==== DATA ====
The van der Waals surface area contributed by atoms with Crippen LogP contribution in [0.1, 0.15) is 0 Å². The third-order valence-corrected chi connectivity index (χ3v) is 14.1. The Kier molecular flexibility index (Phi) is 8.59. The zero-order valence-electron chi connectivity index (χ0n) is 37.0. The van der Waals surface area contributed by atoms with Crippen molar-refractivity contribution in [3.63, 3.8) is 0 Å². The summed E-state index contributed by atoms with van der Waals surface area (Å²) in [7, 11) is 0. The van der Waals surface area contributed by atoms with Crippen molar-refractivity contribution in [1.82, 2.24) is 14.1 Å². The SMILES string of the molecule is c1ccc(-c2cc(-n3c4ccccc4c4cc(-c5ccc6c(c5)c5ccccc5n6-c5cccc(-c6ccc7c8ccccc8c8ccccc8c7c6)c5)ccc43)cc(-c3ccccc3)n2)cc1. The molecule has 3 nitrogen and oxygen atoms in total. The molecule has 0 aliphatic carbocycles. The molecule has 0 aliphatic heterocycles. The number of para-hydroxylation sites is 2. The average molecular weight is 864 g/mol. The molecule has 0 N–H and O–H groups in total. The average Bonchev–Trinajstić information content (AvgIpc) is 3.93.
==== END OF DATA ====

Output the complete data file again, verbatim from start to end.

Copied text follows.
The van der Waals surface area contributed by atoms with Crippen LogP contribution in [0.1, 0.15) is 0 Å². The third-order valence-corrected chi connectivity index (χ3v) is 14.1. The Kier molecular flexibility index (Phi) is 8.59. The zero-order valence-electron chi connectivity index (χ0n) is 37.0. The van der Waals surface area contributed by atoms with Crippen molar-refractivity contribution in [3.63, 3.8) is 0 Å². The summed E-state index contributed by atoms with van der Waals surface area (Å²) in [7, 11) is 0. The van der Waals surface area contributed by atoms with Crippen molar-refractivity contribution in [1.82, 2.24) is 14.1 Å². The SMILES string of the molecule is c1ccc(-c2cc(-n3c4ccccc4c4cc(-c5ccc6c(c5)c5ccccc5n6-c5cccc(-c6ccc7c8ccccc8c8ccccc8c7c6)c5)ccc43)cc(-c3ccccc3)n2)cc1. The molecule has 3 nitrogen and oxygen atoms in total. The molecule has 0 aliphatic carbocycles. The molecule has 0 aliphatic heterocycles. The number of para-hydroxylation sites is 2. The average molecular weight is 864 g/mol. The molecule has 0 N–H and O–H groups in total. The average Bonchev–Trinajstić information content (AvgIpc) is 3.93.